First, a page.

In the runup to the EU referendum there was much debate on the impact of the single market on business, jobs, workers, services and standards, but its value to consumers was hardly mentioned.
The main consumer issue raised was mobile-phone roaming, which is quite important to younger voters and to those who regularly travel overseas but does not resonate with many older voters, those on lower incomes and those in less affluent areas.
It was only last week when British consumers suddenly found that Marmite and Ben & Jerry’s ice cream would not be quite as readily available that the discussion on the impact for consumers really began.
Now the single market is under scrutiny as never before. It is correct to assert that, post-Brexit, a new relationship between the UK and the rest of the EU’s single market is needed but this is not a simple “leave” or “stay” decision. It requires sophisticated consideration and a multi-layered approach.
The single market is not just about tariff-free trade. There is also a plethora of networks for practical cooperation that have been built up over the past 40 years.
Last month in Ware, Hertfordshire, I saw lifesaving asthma inhalers rolling off the production line. The manufacturer, GlaxoSmithKline, has just invested £74m in additional capacity at the factory. Their number-one ask, post-Brexit, is to keep close UK/EU cooperation on approvals for medical devices so that innovations can come to market faster.
At the Conservative party conference in Birmingham, MPs from all over the UK visited the Cancer Research UK stand to pledge their support. Clinical trials for those with rare cancers are increasingly run across borders as larger numbers of participants give more meaningful results. The charity’s top priority post-Brexit is to make it easy for British patients, especially children, to take part in joint clinical trials run across many EU countries so that they can access the latest treatment. The common approach across the single market to the sharing of medical data and tissue samples enables these trials.
Patient safety today is also supported by an internal market information sharing system. This enables the UK’s General Medical Council to easily verify the qualifications of doctors from other countries, and check whether they have ever been barred. We are the largest sharer of information on this system. In Brussels, we are looking at using the same system to share information on applications for firearms certificates.
Important for children is the Rapex (rapid exchange of information) alert system. If a dangerous toy is spotted in one market, this system is used to alert trading standards officials all across Europe so that recalls can be made across the supply chain. A common declaration system for imports helped customs authorities seize more than 40m counterfeit goods last year – not just illegal cigarettes but fake medicines, toys and household electrical goods too. Our port operators warn that if full customs declarations are needed for goods moving between the UK and EU this could lead to huge delays at ports and airports. HMRC estimates that the number of customs declarations would increase from 100 million a year to 350 million, and authorities in other EU countries will face similar paperwork on the goods that we currently export to them. If the Conservative government is really committed to preventing unnecessary red tape, then we must look for simpler options.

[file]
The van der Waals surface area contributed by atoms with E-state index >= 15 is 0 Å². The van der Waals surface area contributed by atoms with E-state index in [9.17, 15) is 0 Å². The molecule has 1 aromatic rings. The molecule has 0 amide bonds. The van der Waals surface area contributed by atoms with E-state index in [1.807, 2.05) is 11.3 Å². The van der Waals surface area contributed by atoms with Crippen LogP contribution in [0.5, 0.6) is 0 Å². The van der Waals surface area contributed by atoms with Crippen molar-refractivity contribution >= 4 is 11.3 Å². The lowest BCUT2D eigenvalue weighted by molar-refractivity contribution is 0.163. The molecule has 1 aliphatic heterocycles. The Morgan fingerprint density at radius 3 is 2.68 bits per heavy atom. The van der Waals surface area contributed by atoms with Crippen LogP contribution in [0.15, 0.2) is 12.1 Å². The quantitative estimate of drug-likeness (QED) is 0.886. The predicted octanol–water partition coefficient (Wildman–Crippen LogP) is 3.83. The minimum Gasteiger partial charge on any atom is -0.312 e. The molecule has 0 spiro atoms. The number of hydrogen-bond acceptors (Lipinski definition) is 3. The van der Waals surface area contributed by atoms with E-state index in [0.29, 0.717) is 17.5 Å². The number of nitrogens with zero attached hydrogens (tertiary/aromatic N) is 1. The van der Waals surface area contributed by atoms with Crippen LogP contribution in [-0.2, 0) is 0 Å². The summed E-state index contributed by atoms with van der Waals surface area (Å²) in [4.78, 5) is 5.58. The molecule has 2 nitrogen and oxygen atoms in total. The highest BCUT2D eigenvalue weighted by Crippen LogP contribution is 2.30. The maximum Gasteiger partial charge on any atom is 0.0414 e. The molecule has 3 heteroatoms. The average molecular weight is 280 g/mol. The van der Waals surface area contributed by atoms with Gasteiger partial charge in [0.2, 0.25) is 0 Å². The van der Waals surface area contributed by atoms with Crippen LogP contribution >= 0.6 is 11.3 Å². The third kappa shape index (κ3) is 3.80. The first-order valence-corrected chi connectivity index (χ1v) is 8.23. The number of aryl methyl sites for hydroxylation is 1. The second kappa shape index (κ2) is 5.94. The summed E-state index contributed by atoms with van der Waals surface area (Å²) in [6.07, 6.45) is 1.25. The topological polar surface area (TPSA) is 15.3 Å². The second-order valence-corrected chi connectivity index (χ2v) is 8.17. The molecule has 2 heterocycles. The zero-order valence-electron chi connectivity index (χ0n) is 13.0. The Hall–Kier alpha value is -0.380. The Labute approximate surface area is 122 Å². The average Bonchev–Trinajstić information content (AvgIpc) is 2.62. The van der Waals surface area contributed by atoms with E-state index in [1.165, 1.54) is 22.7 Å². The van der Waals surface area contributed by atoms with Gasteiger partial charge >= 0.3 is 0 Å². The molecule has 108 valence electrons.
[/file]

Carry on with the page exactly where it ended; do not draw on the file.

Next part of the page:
Some of these single market networks are used only by the 28 EU countries; others are also accessed by EEA (European Economic Area) members, Switzerland or other neighbours. Just as we will need to agree new relationships for sharing information for security, counter-terror and defence post-Brexit, so we should consider whether we wish to retain links to market networks and which ones. Practical consideration on issues such as this will enable both the UK and other EU countries to identify areas where it is mutually beneficial for cooperation to continue.
Politicians across the world have worked for years to tear down barriers to trade but we now risk tipping into a new era fuelled by protectionism. Public support for trade agreements will not be regained if politicians focus only on the small minority of elite consumers who shop across borders. The vast majority of people consume in their local area. Decisions on what a new relationship between the UK and EU should be or what trade agreements we should make with other parts of the world need to be made from the viewpoint of the ordinary consumer.
Having free movement of goods across the single market has on the whole given consumers greater choice, greater diversity and lower prices – despite the propensity for the European political left to add extra costs into the supply chain or ban certain products.
Import prices matter to consumers, and trade deals with other parts of the world will bring new opportunities in the longer term, but currently more than 50% of the products that we import into the UK come from other EU countries. If we have to rely on a World Trade Organisation backstop for these products, then British consumer products will face expensive tariffs, especially on food, and negotiating a new free-trade agreement with Brussels to rectify this could take many years of uncertainty.
So before we walk away from our entire relationship with the single market, it is important to seriously consider strategies to maintain substantial portions of today’s barrier-free trade with the EU. Some politicians in other EU countries may say no to an “à la carte” relationship for the UK, but when one examines the EU’s own “single market scoreboard” on the different approaches that individual countries within the EU sometimes take to implementing single market agreements, it is clear that some of those same countries already take quite an “à la carte” approach themselves.